Sixth Circuit Court of Appeals Opens Question as to Whether Telecommuting is a Reasonable Accommodation

 
Monday, April 28, 2014
 

The majority of a panel of judges on the U.S. Court of Appeals for the Sixth Circuit decided on April 22 that the U.S. Equal Employment Opportunity Commission (EEOC) had created issues sufficient for trial in its disability discrimination lawsuit against the Ford Motor Company. The EEOC had charged that Ford violated the Americans with Disabilities Act (ADA) by denying a former employee the opportunity to telework and by firing her after she filed an EEOC charge.

The EEOC sued Ford Motor in 2011, charging that the company's denial of Jane Harris's request to work from home up to four days a week as an accommodation for her irritable bowel syndrome violated the ADA, and that Ford had then retaliated against her by firing her after she filed an EEOC charge. Ford's telecommuting policy authorized employees to work up to four days a week from a telecommuting site. Harris was a resale steel buyer whose job primarily required telephone and computer contact with coworkers and suppliers.

The district court granted summary judgment for Ford Motor, holding that attendance at the job site was an essential function of Harris's job, and that Harris's disability-related absences meant that she was not a "qualified" individual under the ADA. The lower court also ruled that Harris's telework request was not a reasonable accommodation for her job. The district court also said the EEOC could not prove Harris's termination was retaliatory because it was based on attendance and performance issues that pre-dated her charge filing.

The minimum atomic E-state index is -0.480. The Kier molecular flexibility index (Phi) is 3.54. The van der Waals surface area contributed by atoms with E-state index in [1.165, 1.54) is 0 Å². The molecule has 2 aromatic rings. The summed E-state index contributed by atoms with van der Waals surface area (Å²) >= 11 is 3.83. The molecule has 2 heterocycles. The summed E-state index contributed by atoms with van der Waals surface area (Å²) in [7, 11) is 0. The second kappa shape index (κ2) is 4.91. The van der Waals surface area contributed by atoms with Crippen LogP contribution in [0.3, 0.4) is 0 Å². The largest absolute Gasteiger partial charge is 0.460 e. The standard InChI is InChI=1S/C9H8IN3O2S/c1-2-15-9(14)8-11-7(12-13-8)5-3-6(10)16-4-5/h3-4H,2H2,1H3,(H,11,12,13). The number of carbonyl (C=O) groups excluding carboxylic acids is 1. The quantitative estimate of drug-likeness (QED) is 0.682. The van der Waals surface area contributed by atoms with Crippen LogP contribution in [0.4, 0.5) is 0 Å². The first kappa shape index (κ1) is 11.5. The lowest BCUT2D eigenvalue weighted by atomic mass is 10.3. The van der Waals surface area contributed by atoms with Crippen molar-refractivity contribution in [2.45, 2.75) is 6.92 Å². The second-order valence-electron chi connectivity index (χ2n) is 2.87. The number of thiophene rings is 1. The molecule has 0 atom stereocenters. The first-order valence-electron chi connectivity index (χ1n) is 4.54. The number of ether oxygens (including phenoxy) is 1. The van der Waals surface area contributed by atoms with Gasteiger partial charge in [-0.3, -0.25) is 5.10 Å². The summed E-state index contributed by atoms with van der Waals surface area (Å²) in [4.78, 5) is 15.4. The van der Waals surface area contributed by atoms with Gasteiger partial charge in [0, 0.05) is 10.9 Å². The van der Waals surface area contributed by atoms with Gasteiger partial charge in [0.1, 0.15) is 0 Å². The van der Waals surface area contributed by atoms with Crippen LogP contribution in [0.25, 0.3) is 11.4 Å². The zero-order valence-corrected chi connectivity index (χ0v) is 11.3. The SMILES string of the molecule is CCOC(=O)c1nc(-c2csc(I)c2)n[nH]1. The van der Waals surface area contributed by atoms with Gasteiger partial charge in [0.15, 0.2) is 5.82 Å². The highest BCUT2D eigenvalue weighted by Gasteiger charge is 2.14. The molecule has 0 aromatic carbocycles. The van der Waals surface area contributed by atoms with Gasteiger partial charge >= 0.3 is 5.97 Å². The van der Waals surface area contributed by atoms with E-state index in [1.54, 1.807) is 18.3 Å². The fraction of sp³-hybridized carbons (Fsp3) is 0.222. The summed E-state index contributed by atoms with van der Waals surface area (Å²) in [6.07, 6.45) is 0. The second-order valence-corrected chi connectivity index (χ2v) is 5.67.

The Sixth Circuit panel majority reversed the lower court on both counts. (EEOC v. Ford Motor Co. (6th Cir. No. 12-2484)). The majority noted that "the law must respond to the advance of technology in the employment context . . . and recognize that the 'workplace' is anywhere that an employee can perform her job duties." The majority held that the "highly fact-specific" question was thus whether presence at the Ford facilities was truly essential, and that a jury should decide that issue. The panel majority also held that the EEOC had created a question for the jury about why Ford Motor terminated Harris, and whether it was in retaliation for filing a charge or because of genuine performance problems.

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